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McCormick-Smith Services LLC
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"Your Bookkeeping, Tax & Administrative Professionals"
"Your Bookkeeping, Tax & Administrative Professionals"

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Elements of Long-Term Business Success

Success…many want it, many attempt it, and many achieve it. One’s success is ultimately determined by the individual. Unlike individual success, successful businesses usually have similar characteristics. Although there is no exact formula to business success, there are elements that can help you to achieve long-term success in business. Utilizing these elements can help build the framework of prolonged existence and lucrativeness.

1. Choose a business venture that you truly enjoy.
2. Strive to become a specialist and not just another professional.
3. Organize your work life.
4. Discipline yourself.
5. Be Persistent.
6. Network, network, network.
7. Market yourself and business with extreme confidence.
8. Present yourself professionally.
9. Great verbal and non-verbal communication is key.

Business ownership is more than a full-time job. It is an adventure. Your business is a sculpture that has to continuously shaped and molded. Success in business will come and go during the short-term but the ultimate goal is long-term success. Apply the elements listed above along with additional experiences and knowledge to grow and maintain a successful business for years to come.
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Yes We're Open For Business!!!!

Got your W-2's, 1099's and/or other tax forms? Well swing into the office of McCormick-Smith Services LLC to have your taxes prepared. We also have drop off service and you can sign your documents through your smart devices.

Additionally, TODAY ONLY, if you bring your taxes to McCormick-Smith Services LLC, you will receive not only a chance to win a new laptop but you will receive 25% OFF tax preparation fees. Also, we are open today until 6pm.

We look forward to seeing you soon and making your income tax preparation experience one of a kind.
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The Official First Day of Tax Season Will Be January 29, 2017

Many software companies and tax professionals will be accepting tax returns before Jan. 29 and then will submit the returns when IRS systems open. Although the IRS will begin accepting both electronic and paper tax returns Jan. 29, paper returns will begin processing later in mid-February as system updates continue. The IRS strongly encourages people to file their tax returns electronically for faster refunds.

The IRS set the Jan. 29 opening date to ensure the security and readiness of key tax processing systems in advance of the opening and to assess the potential impact of tax legislation on 2017 tax returns.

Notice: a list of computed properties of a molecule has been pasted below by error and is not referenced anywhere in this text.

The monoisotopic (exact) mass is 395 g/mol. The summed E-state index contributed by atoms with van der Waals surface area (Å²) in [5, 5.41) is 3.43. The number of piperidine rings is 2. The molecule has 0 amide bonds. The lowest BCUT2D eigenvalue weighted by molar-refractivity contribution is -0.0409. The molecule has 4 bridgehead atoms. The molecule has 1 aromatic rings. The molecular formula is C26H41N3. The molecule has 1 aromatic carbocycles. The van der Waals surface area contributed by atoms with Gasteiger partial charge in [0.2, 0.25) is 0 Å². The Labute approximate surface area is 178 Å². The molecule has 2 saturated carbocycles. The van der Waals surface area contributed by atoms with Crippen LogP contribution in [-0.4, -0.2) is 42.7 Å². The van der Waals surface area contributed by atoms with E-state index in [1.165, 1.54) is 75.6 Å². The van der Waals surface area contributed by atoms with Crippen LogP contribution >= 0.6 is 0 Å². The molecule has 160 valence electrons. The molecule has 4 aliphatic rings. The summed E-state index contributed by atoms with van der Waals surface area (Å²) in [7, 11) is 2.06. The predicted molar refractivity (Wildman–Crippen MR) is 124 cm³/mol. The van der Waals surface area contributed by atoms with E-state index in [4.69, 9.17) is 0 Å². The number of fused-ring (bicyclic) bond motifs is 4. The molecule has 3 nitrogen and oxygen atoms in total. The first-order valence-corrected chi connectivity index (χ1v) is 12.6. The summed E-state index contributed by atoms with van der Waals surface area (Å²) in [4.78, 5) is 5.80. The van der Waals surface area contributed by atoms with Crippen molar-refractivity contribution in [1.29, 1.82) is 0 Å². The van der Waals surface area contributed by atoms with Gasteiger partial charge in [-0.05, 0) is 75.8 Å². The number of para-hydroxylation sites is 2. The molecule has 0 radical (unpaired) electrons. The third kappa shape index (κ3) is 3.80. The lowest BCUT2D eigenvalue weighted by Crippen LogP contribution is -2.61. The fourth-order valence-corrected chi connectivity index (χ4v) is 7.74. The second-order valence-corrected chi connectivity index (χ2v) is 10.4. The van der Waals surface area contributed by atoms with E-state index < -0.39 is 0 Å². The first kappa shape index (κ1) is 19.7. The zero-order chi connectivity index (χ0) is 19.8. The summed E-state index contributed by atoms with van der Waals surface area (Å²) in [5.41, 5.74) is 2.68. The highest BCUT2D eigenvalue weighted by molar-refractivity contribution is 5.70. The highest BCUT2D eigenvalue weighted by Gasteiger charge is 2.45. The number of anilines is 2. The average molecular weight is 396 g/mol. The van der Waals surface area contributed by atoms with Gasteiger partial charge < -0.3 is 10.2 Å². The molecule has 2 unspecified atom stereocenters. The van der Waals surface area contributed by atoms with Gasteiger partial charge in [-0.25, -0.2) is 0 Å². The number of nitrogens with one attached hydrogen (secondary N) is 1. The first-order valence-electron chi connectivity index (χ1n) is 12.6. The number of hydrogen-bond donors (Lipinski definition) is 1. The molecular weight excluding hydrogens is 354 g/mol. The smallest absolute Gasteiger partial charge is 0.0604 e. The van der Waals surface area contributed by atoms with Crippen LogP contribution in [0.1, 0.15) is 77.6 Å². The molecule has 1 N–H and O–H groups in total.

PLEASE NOTE: The IRS reminds taxpayers that, by law, the IRS cannot issue refunds claiming the Earned Income Tax Credit (EITC) and the Additional Child Tax Credit (ACTC) before mid-February. While the IRS will process those returns when received, it cannot issue related refunds before mid-February. The IRS expects the earliest EITC/ACTC related refunds to be available in taxpayer bank accounts or on debit cards starting on Feb. 27, 2018, if they chose direct deposit and there are no other issues with the tax return. The IRS also reminds taxpayers that they should keep copies of their prior-year tax returns for at least three years.
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Ten Tips for Choosing a Tax Preparer

It’s the time of the year when many taxpayers choose a tax preparer to help file a tax return. These taxpayers should choose their tax return preparer wisely. This is because taxpayers are responsible for all the information on their income tax return. That’s true no matter who prepares the return.

Here are ten tips for taxpayers to remember when selecting a preparer:
1. Check the Preparer’s Qualifications. Use the IRS Directory of Federal Tax Return Preparers with Credentials and Select Qualifications. This tool helps taxpayers find a tax return preparer with specific qualifications. The directory is a searchable and sortable listing of preparers.
2. Check the Preparer’s History. Ask the Better Business Bureau about the preparer. Check for disciplinary actions and the license status for credentialed preparers. For CPAs, check with the State Board of Accountancy. For attorneys, check with the State Bar Association. For Enrolled Agents, go to the verify enrolled agent status page on IRS.gov or check the directory.
3. Ask about Service Fees. Avoid preparers who base fees on a percentage of the refund or who boast bigger refunds than their competition. When asking about a preparer’s services and fees, don’t give them tax documents, Social Security numbers or other information.
4. Ask to E-File. Taxpayers should make sure their preparer offers IRS e-file. The quickest way for taxpayers to get their refund is to electronically file their federal tax return and use direct deposit.
5. Make Sure the Preparer is Available. Taxpayers may want to contact their preparer after this year’s April 17 due date. Avoid fly-by-night preparers.
6. Provide Records and Receipts. Good preparers will ask to see a taxpayer’s records and receipts. They’ll ask questions to figure things like the total income, tax deductions and credits.
7. Never Sign a Blank Return. Don’t use a tax preparer who asks a taxpayer to sign a blank tax form.